New Dance Horizons is a triumph in Dance St. Louis’ lean year

By on April 3, 2018

ST. LOUIS, MO — The mission of Dance St. Louis, a presenting organization founded more than 50 years ago by Washington University professor of dance Annelise Mertz, is pretty simple: bring great dance to St. Louis. For the last decade, part of this effort has included a highly successful three-day festival at the Blanche M. Touhill Center for the Arts, on campus at the University of Missouri-St. Louis (UMSL) just outside the city’s center. Modeled after New York’s Fall for Dance festival, Spring to Dance has grown at a steady clip and brought notoriety and buzz to the city on the banks of the Mississippi River, the so-called “gateway to the west.”

St. Louis has become a desirable destination for touring, thanks in large part to Spring to Dance and the efforts of Michael Uthoff, who spearheaded the festival in 2007 and led the organization for ten years. At his last Spring to Dance nearly a year ago, it was announced by then-executive director Janet Brown that artistic consultant Terence Marling would be leading the charge for a seriously scaled back 2018-19 season. What we didn’t know at the time was that Brown would also make her departure from the organization, leading to the appointments of Richard Dee and Christopher Mohnani, who now form Dance St. Louis’ executive arm.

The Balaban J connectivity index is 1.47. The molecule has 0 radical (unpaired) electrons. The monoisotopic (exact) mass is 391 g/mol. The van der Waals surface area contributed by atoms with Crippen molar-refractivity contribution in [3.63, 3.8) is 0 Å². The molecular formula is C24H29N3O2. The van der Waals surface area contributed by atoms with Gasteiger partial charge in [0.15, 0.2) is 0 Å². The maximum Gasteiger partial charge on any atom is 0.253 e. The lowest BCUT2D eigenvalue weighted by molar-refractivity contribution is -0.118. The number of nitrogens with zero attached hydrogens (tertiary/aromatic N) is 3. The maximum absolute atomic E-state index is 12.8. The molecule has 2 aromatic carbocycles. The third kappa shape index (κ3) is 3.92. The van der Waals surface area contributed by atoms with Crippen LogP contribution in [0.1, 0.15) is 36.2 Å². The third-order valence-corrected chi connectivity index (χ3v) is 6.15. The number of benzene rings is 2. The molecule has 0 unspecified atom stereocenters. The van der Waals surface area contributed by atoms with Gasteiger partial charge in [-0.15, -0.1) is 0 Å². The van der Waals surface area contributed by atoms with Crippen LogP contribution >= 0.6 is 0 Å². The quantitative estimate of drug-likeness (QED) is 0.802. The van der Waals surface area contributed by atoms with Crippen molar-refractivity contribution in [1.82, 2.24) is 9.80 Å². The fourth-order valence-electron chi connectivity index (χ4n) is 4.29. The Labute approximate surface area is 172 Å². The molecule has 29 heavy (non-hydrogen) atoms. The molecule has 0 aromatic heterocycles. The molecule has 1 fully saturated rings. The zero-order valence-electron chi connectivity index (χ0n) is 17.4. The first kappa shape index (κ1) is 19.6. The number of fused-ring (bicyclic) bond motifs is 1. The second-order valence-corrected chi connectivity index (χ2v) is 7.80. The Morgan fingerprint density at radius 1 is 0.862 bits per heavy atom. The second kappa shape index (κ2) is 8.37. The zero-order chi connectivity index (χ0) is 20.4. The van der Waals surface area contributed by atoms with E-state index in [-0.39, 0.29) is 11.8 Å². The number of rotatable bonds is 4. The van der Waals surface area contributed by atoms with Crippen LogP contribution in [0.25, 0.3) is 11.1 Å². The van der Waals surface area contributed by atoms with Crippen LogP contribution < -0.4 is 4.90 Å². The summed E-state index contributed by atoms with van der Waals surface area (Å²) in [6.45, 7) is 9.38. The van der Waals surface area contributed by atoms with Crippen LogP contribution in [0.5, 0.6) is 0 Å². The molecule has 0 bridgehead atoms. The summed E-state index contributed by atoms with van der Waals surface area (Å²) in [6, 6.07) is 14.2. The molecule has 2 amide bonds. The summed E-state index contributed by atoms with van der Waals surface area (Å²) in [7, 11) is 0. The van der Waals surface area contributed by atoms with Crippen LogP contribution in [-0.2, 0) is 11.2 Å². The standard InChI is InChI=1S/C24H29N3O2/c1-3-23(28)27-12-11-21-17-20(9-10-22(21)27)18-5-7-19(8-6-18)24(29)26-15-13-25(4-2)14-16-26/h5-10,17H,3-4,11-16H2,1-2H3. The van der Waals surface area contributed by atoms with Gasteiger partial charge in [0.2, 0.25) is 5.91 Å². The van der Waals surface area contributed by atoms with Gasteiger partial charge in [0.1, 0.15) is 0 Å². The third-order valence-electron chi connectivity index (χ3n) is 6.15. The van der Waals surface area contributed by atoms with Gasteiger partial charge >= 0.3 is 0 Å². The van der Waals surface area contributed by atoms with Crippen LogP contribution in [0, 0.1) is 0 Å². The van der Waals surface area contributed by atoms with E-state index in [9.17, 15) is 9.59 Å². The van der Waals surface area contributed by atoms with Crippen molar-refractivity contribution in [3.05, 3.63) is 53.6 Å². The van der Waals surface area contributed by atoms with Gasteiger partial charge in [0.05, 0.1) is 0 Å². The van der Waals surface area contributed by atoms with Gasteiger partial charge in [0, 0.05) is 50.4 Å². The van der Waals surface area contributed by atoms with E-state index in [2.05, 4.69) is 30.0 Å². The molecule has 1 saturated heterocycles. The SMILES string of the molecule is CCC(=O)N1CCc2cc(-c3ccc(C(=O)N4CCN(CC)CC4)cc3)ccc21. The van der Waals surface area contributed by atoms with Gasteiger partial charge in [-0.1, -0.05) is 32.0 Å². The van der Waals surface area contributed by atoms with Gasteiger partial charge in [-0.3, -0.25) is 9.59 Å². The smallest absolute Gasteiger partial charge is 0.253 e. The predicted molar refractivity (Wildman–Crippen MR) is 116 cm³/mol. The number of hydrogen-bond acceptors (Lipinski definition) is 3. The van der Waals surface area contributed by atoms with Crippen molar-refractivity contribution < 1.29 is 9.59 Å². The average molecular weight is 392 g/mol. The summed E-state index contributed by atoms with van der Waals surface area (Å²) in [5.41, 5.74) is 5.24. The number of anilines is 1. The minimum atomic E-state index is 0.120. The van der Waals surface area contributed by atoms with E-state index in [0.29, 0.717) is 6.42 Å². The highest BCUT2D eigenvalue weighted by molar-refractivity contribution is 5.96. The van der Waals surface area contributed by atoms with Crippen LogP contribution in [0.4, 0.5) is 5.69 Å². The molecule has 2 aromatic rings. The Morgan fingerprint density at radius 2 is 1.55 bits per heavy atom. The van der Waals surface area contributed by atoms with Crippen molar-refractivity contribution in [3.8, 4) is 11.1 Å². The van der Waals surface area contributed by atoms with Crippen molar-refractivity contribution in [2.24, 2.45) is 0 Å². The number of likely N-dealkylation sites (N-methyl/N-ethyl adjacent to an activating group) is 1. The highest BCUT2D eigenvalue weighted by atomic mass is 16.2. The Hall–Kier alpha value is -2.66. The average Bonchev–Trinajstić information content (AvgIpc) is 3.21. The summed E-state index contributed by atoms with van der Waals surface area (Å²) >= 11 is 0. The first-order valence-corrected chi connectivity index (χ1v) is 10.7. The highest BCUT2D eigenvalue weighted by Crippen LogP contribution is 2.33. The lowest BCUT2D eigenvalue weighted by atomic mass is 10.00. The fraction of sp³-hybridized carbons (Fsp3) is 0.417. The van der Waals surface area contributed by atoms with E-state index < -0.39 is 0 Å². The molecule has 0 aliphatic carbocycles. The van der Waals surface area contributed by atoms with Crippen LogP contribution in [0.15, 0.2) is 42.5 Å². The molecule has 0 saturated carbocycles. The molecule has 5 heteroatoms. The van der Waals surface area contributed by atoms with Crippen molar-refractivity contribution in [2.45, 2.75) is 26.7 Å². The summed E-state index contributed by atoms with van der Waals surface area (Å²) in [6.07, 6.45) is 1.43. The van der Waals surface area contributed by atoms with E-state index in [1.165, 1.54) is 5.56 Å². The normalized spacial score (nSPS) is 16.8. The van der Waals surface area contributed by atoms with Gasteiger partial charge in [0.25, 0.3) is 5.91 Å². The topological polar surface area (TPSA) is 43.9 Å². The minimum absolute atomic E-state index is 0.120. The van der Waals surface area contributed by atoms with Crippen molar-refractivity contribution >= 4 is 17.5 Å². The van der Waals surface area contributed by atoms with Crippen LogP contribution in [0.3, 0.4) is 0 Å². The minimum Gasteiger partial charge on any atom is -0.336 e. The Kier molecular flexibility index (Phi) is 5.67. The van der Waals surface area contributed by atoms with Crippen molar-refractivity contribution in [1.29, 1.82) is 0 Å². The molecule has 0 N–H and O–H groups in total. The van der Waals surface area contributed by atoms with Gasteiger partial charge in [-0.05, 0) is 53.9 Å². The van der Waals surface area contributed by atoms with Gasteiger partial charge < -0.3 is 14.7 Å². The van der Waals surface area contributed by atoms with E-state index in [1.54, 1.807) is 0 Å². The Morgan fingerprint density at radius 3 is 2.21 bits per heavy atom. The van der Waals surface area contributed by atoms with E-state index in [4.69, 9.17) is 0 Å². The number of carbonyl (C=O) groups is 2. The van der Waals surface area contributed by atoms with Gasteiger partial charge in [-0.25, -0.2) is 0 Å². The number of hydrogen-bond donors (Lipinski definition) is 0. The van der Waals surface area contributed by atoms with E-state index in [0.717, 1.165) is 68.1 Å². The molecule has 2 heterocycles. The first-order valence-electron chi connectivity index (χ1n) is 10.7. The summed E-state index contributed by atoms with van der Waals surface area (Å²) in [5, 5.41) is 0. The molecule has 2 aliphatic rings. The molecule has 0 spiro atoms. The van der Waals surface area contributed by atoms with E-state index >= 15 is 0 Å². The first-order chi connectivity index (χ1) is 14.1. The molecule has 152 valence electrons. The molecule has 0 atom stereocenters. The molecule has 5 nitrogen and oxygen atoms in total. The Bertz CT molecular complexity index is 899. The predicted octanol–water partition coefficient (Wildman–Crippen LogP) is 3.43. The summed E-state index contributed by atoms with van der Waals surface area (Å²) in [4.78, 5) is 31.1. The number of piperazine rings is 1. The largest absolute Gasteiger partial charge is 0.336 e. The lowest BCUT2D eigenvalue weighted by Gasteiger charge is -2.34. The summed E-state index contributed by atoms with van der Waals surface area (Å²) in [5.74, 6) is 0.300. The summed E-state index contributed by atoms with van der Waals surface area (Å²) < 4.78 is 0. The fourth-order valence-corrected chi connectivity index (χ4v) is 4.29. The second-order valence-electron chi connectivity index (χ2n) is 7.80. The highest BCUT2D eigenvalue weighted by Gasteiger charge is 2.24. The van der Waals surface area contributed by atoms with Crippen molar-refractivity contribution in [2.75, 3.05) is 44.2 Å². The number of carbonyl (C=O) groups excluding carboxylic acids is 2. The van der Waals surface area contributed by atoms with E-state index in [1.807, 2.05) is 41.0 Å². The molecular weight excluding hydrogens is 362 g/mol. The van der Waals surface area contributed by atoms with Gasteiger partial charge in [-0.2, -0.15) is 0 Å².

Since 2012, the New Dance Horizons series has paired choreographers with local companies in an evening of world premieres. This and Spring to Dance remain holdovers from Uthoff’s time at Dance St. Louis, with New Dance Horizons intended to harvest new work from within the community by nationally-recognized choreographers. The idea is to push local groups out of their comfort zones and introduce new aesthetics to dance audiences in the community.

The sixth installment of New Dance Horizons downsized from the majestic Touhill Center for the Arts for a two-show day Saturday at the Grandel Theatre, a comparatively intimate, 600-seat thrust with a cool lobby vibe. (Vibe = live music and a full bar and kitchen.) This year’s program presented three world premieres, choreographed by Robyn Mineko Williams, James Gregg and Gregory Dolbashian for the Big Muddy Dance Company, Modern American Dance Company (MADCO), and St. Louis Ballet, respectively.